Seasonal house price dip spells steeper rise next year, warns Rightmove

The smaller than expected seasonal November slowdown in house prices could spell an even steeper rise next year, according to property website Rightmove.

November saw the smallest drop in asking properties since 2011, new research shows.

House prices fell -1.3% during the month to £292,572, indicating even higher prices next year, said Rightmove.

Sellers who come to market before Christmas typically set lower asking prices as buyers are harder to attract at this time of year.

Miles Shipside, Rightmove director and housing market analyst, said: “New-to-the-market sellers have dropped their asking prices at this time of year for the last eight years, with an average drop of 1.9% over the last five years. Those looking to market their property as Christmas gets closer often have a greater sense of urgency to find a buyer and sensibly recognise that trimming their asking price will provide an incentive to potential buyers more focussed on seasonal Christmas trimmings.

“It’s likely to be a short-lived respite as the combination of high confidence and low interest rates is a recipe for higher prices next year.”

Seven in ten home-owners said they think house prices will increase more in the next year. Out of the 23,000 interviewed, 85% do not think their financial situation will worsen in the next 12 months.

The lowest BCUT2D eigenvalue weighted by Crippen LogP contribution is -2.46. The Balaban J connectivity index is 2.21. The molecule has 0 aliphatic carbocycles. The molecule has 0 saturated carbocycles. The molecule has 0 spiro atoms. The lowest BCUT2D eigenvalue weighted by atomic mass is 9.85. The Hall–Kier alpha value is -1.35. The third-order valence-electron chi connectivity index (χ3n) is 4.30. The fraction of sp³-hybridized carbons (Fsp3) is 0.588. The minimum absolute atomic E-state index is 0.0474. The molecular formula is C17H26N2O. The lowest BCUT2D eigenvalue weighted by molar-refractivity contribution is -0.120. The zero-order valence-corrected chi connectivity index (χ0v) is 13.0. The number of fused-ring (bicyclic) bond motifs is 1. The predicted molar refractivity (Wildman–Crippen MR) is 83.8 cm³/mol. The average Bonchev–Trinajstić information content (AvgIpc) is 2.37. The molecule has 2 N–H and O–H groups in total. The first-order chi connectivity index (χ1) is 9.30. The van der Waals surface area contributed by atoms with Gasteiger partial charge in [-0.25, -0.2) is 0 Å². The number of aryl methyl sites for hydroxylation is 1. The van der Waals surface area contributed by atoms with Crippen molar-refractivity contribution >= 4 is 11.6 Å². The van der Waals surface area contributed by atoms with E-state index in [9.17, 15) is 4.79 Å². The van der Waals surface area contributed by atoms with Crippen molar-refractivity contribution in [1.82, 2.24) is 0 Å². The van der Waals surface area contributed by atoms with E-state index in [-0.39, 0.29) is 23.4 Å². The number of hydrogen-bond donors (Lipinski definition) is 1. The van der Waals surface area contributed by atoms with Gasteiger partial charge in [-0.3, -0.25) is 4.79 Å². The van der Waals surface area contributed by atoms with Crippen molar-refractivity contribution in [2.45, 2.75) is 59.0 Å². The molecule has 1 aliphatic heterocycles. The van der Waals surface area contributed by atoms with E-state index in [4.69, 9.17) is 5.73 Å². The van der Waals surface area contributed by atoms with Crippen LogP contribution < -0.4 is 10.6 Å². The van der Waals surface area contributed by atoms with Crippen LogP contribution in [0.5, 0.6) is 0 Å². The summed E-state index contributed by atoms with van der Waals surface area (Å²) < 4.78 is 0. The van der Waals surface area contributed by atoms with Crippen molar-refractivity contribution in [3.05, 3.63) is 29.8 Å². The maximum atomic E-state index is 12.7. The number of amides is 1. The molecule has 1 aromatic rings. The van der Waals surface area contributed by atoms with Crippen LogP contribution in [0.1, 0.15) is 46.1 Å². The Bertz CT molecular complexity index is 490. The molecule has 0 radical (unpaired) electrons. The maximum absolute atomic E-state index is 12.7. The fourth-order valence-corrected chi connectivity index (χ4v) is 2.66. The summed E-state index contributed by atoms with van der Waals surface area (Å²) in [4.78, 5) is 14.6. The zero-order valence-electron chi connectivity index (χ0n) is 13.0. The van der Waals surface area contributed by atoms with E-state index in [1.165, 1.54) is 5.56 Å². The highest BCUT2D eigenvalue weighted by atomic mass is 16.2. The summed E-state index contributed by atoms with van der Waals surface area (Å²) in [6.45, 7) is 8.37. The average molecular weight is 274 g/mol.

While house prices dipped in November, over the past year they have risen 6.2%.

In London, property prices for the month fell -1.6% to £619,866 from £630,050. This compares to the average price of £573,228 a year ago.

The largest monthly change was in Wales, where property prices fell -3.7% to £169,542. Over the past year, average house prices in Wales fell -0.8%, bucking the overall trend.

For first-time buyers the average price of a house was up 7.6% from last year to £177,533. However, on a monthly basis prices were down -3.9% from £184,676.

Shipside said: “While confidence can be fragile, it is currently riding high. It seems that most home-owners are not worried by the risk of 2016 rate rises, with only one in seven thinking their financial situation will deteriorate. Home-owners have had a smooth ride over the past six or so years with a half-a-percent base rate, so you would think that more might have concerns about the extra drain on their financial resources when the base rate inevitably goes up. Whether in 2016 or early 2017, a rise won’t come as a surprise as an increase has been well-trailed.”